Witness: Mary Bono Mack, Robert Dold Confronted Eric Cantor About Abortion Vote
Updated: 11:17 p.m.
House Majority Leader Eric Cantor (R-Va.) was confronted on the floor this evening by Republican Reps. Mary Bono Mack (Calif.) and Robert Dold (Ill.), who were livid he had scheduled a tough abortion vote, according to someone who witnessed the incident.
Both voted against the District of Columbia Pain-Capable Unborn Child Protection Act, which would have criminalized abortions in Washington, D.C., past 20 weeks of pregnancy.
“Are you kidding me? How many times are we going to vote on this?” Bono Mack told Cantor in the heated exchange, according to the witness.
The bill comes on the heels of a May vote on the Prenatal Nondiscrimination Act, which would have criminalized abortions on the basis of sex, gender or race.
The confrontation shows the frustration moderate Republicans have felt in taking politically risky show votes so close to the elections.
Bono Mack, Dold and Cantor could be seen having an animated conversation in the middle of the House floor for about 10 minutes.
When asked later why she confronted Cantor about the bill, Bono Mack said only that the conversation was about “politics.”
“My conversation was with the leader and it’s a private conversation,” she added.
Cantor’s office declined to comment, and Dold’s office did not immediately return a request for comment.
Bono Mack, a seven-term lawmaker, routinely votes against measures limiting abortion outright, but she has voted in favor of banning federal money from being used to fund the procedure.
Dold, a freshman, has followed that pattern. Bono Mack is being targeted by Democrats, while Dold faces an uphill climb to re-election in a Democratic-leaning district and has faced stark criticism from right-to-life groups for his votes on the issue.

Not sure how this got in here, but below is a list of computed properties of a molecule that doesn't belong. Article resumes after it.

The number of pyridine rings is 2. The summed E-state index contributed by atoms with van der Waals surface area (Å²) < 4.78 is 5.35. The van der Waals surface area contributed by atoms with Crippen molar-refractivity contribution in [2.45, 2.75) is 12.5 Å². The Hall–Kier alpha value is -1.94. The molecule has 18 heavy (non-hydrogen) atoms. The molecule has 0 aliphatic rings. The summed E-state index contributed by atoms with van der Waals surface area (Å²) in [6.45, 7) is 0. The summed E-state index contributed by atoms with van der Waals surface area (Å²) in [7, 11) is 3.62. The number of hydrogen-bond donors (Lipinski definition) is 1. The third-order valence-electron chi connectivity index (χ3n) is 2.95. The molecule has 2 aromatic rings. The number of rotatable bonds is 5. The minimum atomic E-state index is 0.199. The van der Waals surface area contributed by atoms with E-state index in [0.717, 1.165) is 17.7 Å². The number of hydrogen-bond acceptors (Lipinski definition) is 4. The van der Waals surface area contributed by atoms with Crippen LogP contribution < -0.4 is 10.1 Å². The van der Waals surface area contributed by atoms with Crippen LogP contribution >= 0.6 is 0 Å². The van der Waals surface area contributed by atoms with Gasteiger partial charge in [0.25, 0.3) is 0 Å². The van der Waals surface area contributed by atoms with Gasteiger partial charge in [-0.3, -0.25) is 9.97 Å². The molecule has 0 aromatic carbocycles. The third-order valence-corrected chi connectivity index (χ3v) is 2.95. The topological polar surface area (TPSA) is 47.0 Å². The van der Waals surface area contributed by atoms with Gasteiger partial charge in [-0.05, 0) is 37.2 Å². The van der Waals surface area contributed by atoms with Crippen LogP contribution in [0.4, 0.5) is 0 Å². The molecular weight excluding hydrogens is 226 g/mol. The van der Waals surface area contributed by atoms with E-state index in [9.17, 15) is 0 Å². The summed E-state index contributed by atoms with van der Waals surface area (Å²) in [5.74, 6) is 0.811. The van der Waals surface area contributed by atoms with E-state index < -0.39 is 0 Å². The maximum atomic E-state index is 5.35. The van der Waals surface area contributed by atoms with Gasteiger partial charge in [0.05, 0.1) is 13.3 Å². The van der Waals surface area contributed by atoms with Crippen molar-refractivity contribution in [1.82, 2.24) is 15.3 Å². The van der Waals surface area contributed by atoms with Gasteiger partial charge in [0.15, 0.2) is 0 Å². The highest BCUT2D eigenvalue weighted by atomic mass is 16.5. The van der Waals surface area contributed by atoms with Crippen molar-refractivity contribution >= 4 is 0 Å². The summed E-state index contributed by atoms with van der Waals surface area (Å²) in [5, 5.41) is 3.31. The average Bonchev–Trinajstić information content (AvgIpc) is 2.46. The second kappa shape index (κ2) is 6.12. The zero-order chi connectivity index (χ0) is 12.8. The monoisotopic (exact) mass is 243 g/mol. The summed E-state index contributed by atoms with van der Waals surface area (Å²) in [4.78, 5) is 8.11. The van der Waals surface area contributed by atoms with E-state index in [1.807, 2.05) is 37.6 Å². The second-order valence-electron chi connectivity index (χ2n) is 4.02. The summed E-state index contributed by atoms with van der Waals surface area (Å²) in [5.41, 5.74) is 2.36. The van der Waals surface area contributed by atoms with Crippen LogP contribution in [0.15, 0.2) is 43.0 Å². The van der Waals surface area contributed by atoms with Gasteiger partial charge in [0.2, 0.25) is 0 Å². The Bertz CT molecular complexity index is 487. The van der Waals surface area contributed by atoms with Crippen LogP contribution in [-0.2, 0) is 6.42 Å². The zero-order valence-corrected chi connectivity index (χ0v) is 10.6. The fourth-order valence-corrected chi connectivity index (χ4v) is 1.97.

Four other GOP Members voted against the bill while two other Republicans voted “present.” Seventeen Democrats voted in favor.
Still, the measure had wide support in the Republican Conference, with 222 co-sponsors. Only 220 Members voted for it, however, while 154 voted “no,” 55 did not vote and 2 voted “present.”
Both this bill and the Prenatal Nondiscrimination Act failed because they were brought up under suspension of the rules, which requires a two-thirds majority to pass.
Driving home the difficulty of voting against the issue, the National Right to Life Committee released a statement immediately after the vote stating that, “154 House members will have to explain to their constituents why they voted to endorse a policy of legal abortion for any reason, until the moment of birth, in their nation’s capital.”
Rep. Trent Franks (R-Ariz.), the primary sponsor both bills, conceded that the votes could cost some Republican lawmakers their jobs, and he said he sympathizes with Republicans who have to take tough votes. But he said the vote is a net benefit because it would cost more Democrats in November.
“It will cost some people the election, but it will cost more Democrats the election than it will Republicans,” he said. “I’m convinced that in very few districts in America will someone lose because they voted to protect a pain-capable baby from torture. And if that’s the case, maybe they need a different district anyways.”